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US Treasury yields unlikely to rise much further over the next couple of years, says Capital Economics
Korea-Japan conflict likely to reduce Japan’s GDP by no more than 0.1 pct this year, says Capital Economics
Eurozone’s industrial recession spill-overs and slowing employment growth likely to affect services sector, says Capital Economics
Falling implied USD/INR vols amid rising optimism for phase-1 trade deal supportive of dollar-funded carry trade, says Scotiabank
Falling implied USD/INR vols amid increasing optimism for reaching a phase-1 trade deal between the United States and China are supportive of the dollar-funded carry trade, according to the latest research report from Scotiabank.
Continued portfolio inflows chasing Indian assets are supportive of the high-yielding INR. The current levels of NIFTY share index and 10-year India government bond yield suggest the INR is now undervalued, which could be partly explained by persistent rises in India’s foreign reserves.
In addition, further economic reforms and stimulus measures will be implemented by the Indian government. It could reinforce foreign investors’ confidence in the economy and prompt them to pour more funds into India’s equity and bond markets.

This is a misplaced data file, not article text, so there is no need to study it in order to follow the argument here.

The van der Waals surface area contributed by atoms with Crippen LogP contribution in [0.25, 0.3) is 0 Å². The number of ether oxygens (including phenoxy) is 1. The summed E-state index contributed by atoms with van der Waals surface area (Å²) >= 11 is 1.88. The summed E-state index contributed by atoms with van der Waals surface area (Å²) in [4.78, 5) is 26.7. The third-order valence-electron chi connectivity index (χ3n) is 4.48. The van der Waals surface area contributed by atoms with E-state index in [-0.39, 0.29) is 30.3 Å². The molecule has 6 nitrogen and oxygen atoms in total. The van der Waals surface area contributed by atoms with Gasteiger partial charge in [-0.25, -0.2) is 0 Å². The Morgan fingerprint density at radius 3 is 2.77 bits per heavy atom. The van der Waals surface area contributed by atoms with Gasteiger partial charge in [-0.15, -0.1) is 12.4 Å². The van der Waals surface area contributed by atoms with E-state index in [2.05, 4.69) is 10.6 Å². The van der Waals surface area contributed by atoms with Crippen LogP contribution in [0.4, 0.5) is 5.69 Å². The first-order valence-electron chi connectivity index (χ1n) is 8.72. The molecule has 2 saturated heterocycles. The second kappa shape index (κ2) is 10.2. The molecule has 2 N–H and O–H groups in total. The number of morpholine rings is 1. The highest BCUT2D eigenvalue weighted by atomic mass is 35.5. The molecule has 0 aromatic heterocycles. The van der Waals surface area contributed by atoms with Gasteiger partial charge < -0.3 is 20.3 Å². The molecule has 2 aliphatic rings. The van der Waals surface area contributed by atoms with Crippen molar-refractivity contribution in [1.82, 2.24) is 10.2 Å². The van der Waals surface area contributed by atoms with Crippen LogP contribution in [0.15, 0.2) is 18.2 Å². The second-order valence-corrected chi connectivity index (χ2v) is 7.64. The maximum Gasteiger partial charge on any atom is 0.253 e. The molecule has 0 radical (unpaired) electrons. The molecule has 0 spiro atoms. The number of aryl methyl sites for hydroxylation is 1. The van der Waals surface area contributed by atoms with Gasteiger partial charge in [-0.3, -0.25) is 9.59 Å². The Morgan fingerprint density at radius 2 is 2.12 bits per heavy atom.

Finance Minister Nirmala Sitharaman said late Wednesday that India’s cabinet has approved a INR 100bn fund to help clear stalled housing projects to boost the real estate sector, while India’s largest lender SBI and state-run insurance company LCI will contribute an additional INR150 billion, the report added.
Earlier on Tuesday, Sitharaman also said that the government will soon use its strong electoral mandate to usher in the next wave of reforms. In the meantime, we keep a close eye on India’s fiscal slippage that is credit negative for India and has contributed to the INR’s relative underperformance versus the IDR this year.
According to Bloomberg, India’s gross and net direct tax collection grew by just 5.0 percent and 2.7 percent respectively in the April-October period, with the government staring at a revenue shortfall of over INR1 trillion.
Earlier, Fitch Solutions on Wednesday raised India's fiscal deficit forecast to 3.6 percent of the GDP for FY2019-20 from the previous estimate of 3.4 percent, Scotiabank further noted in the report.
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